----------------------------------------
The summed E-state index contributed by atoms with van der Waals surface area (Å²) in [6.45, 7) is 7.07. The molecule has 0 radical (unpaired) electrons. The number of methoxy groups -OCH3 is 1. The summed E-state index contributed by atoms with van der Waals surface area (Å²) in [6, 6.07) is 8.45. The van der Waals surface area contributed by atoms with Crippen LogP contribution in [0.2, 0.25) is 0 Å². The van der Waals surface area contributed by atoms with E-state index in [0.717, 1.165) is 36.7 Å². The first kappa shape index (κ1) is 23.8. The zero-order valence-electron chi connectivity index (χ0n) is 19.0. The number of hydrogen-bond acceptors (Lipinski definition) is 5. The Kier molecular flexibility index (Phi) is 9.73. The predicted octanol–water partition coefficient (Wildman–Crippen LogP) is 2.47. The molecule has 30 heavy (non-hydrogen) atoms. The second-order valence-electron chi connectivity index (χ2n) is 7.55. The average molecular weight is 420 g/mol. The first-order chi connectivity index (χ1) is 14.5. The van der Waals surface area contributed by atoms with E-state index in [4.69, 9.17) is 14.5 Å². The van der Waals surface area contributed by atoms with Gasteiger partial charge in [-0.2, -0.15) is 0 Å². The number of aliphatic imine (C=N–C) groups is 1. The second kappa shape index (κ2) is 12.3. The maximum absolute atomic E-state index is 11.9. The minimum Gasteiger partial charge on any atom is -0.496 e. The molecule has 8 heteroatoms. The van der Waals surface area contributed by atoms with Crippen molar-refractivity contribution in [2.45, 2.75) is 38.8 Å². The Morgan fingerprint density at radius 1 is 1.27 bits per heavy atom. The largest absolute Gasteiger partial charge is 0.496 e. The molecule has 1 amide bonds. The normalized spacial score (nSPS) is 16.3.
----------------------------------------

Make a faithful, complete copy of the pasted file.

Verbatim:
The summed E-state index contributed by atoms with van der Waals surface area (Å²) in [6.45, 7) is 7.07. The molecule has 0 radical (unpaired) electrons. The number of methoxy groups -OCH3 is 1. The summed E-state index contributed by atoms with van der Waals surface area (Å²) in [6, 6.07) is 8.45. The van der Waals surface area contributed by atoms with Crippen LogP contribution in [0.2, 0.25) is 0 Å². The van der Waals surface area contributed by atoms with E-state index in [0.717, 1.165) is 36.7 Å². The first kappa shape index (κ1) is 23.8. The zero-order valence-electron chi connectivity index (χ0n) is 19.0. The number of hydrogen-bond acceptors (Lipinski definition) is 5. The Kier molecular flexibility index (Phi) is 9.73. The predicted octanol–water partition coefficient (Wildman–Crippen LogP) is 2.47. The molecule has 30 heavy (non-hydrogen) atoms. The second-order valence-electron chi connectivity index (χ2n) is 7.55. The average molecular weight is 420 g/mol. The first-order chi connectivity index (χ1) is 14.5. The van der Waals surface area contributed by atoms with E-state index in [4.69, 9.17) is 14.5 Å². The van der Waals surface area contributed by atoms with Gasteiger partial charge in [-0.2, -0.15) is 0 Å². The number of aliphatic imine (C=N–C) groups is 1. The second kappa shape index (κ2) is 12.3. The maximum absolute atomic E-state index is 11.9. The minimum Gasteiger partial charge on any atom is -0.496 e. The molecule has 8 heteroatoms. The van der Waals surface area contributed by atoms with Crippen molar-refractivity contribution in [2.45, 2.75) is 38.8 Å². The Morgan fingerprint density at radius 1 is 1.27 bits per heavy atom. The largest absolute Gasteiger partial charge is 0.496 e. The molecule has 1 amide bonds. The normalized spacial score (nSPS) is 16.3.